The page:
Color of OLEDs can now at last be predicted thanks to new modeling technique

OLEDs – thin, light-emitting surfaces – are regarded as the light sources of the future. White OLEDs consist of stacked, ultra-thin layers, each emitting its own light color, all together resulting in white light. Up to now it has been impossible to predict the exact light color produced by a white OLED; manufacturers had to rely on trial and error. Researchers at Eindhoven University of Technology, Philips Research, Dresden University of Technology and other institutes have now developed a method that allows the color of light produced by a specific OLED design to be calculated with high precision. They did this by modeling the complex processes in OLEDs on a molecular scale. This technique will allow manufacturers to greatly improve their OLED design processes and reduce the cost. At the same time the energy efficiency and lifetime of OLEDs can be increased. The results were published online on Sunday 14 April 2013 in the leading scientific journal Nature Materials.

It looks as though OLEDs – organic light emitting diodes – will cause a revolution in the world of lighting. OLEDs are light-emitting surfaces, which means they are visually more attractive than point light sources such as conventional or LED lamps. They can also be flexible and transparent, which opens up all kinds of new opportunities. Plus – and unlike normal LEDs – OLEDs are made of very low-cost materials, of which only very thin layers are needed. As a result, the prices of OLEDs are expected to be low once mass production starts. This clip gives an impression of what’s possible with OLEDs:

Nanosecond steps
To predict what kind of light an OLED design will produce, the researchers made computer models of the electronic processes in the OLED at the deepest level. These showed for example the injection of electrical charge, the creation and distribution of the ‘excitons’ – pairs of positively charged electrons and holes in a bound state – and the creation from these of individual photons, the light that is emitted. “At first we thought it would never be possible”, says researcher Peter Bobbert of Eindhoven University of Technology. The main difficulty was that each change in the electrical charge also influences all the other charges, which makes the simulation extremely complex. But they succeeded by using Monte Carlo simulations with nanosecond steps. The results proved to correspond very well to measurements carried out at Philips on real OLEDs made at Dresden University of Technology.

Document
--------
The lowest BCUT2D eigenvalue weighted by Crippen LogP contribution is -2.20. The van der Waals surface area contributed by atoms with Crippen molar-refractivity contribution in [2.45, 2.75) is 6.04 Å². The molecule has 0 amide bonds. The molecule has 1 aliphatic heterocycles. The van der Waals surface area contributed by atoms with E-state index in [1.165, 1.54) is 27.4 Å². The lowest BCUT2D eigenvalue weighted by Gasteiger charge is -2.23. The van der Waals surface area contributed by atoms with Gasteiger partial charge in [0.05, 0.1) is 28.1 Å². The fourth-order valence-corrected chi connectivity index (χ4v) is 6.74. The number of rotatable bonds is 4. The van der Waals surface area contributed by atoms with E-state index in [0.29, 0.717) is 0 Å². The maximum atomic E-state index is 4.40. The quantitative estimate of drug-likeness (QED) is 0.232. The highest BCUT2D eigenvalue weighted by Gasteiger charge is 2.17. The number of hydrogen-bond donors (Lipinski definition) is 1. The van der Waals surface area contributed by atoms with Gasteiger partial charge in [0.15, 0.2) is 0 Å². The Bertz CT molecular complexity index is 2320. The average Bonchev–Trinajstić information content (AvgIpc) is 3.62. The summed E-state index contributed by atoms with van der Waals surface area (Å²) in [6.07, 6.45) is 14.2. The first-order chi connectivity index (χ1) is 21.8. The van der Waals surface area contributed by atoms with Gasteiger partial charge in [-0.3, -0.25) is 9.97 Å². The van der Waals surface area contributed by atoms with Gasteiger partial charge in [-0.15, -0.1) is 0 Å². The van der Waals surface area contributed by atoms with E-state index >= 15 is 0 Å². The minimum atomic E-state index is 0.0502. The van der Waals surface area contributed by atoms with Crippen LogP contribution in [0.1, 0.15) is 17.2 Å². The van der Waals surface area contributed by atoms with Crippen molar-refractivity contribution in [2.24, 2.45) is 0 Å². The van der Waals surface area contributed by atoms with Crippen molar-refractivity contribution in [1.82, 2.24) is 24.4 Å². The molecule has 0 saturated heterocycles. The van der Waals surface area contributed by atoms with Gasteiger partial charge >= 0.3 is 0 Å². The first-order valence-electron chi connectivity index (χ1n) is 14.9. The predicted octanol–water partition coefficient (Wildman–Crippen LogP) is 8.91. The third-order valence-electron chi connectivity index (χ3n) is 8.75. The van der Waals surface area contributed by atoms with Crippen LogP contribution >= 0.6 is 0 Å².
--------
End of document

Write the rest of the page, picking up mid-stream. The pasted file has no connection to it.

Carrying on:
Factor of three
One of the results is that the researchers can now predict where light is produced and lost in the ultra-thin layers. That makes it possible to optimize OLEDs so they produce the same amount of light using much less electric power. The researchers expect that the efficiency can still be increased by a factor of three. Manufacturers can also use this new knowledge to design OLEDs with specific colors. They can calculate in advance exactly how thick the different layers need to be, and how much pigment has to be added to the layers. The much shorter and less costly design process will allow the overall development costs to be reduced, leading to lower prices of the final products. “This has already been possible for a long time in the field of micro-electronics, with the ability to precisely predict the behavior of integrated circuits”, says Bobbert. “Now we can do the same thing with OLEDs.”

The research was made possible by financial support from the European Union (FP7 project AEVIOM), the Dutch Polymer Institute, NanoNextNL and NanoNed.

The article ‘Molecular-scale simulation of electroluminescence in a multilayer white organic light-emitting diode’ was published online by Nature Materials (DOI 10.1038/NMAT3622) on 14 April 2013. The authors are Murat Mesta1, Marco Carvelli1,2,3, Rein J. de Vries1,2,3, Harm van Eersel1,2, Jeroen J.M. van der Holst1, Matthias Schober4, Mauro Furno4, Björn Lüssem4, Karl Leo4, Peter Loebl5, Reinder Coehoorn1,2 and Peter Bobbert1.
1)    Eindhoven University of Technology, Department of Applied Physics
2)    Philips Research Laboratories, Eindhoven
3)    Dutch Polymer Institute, Eindhoven
4)    Dresden University of Technology, Institut für Angewandte Photophysik
5)    Philips Research Aachen, Aachen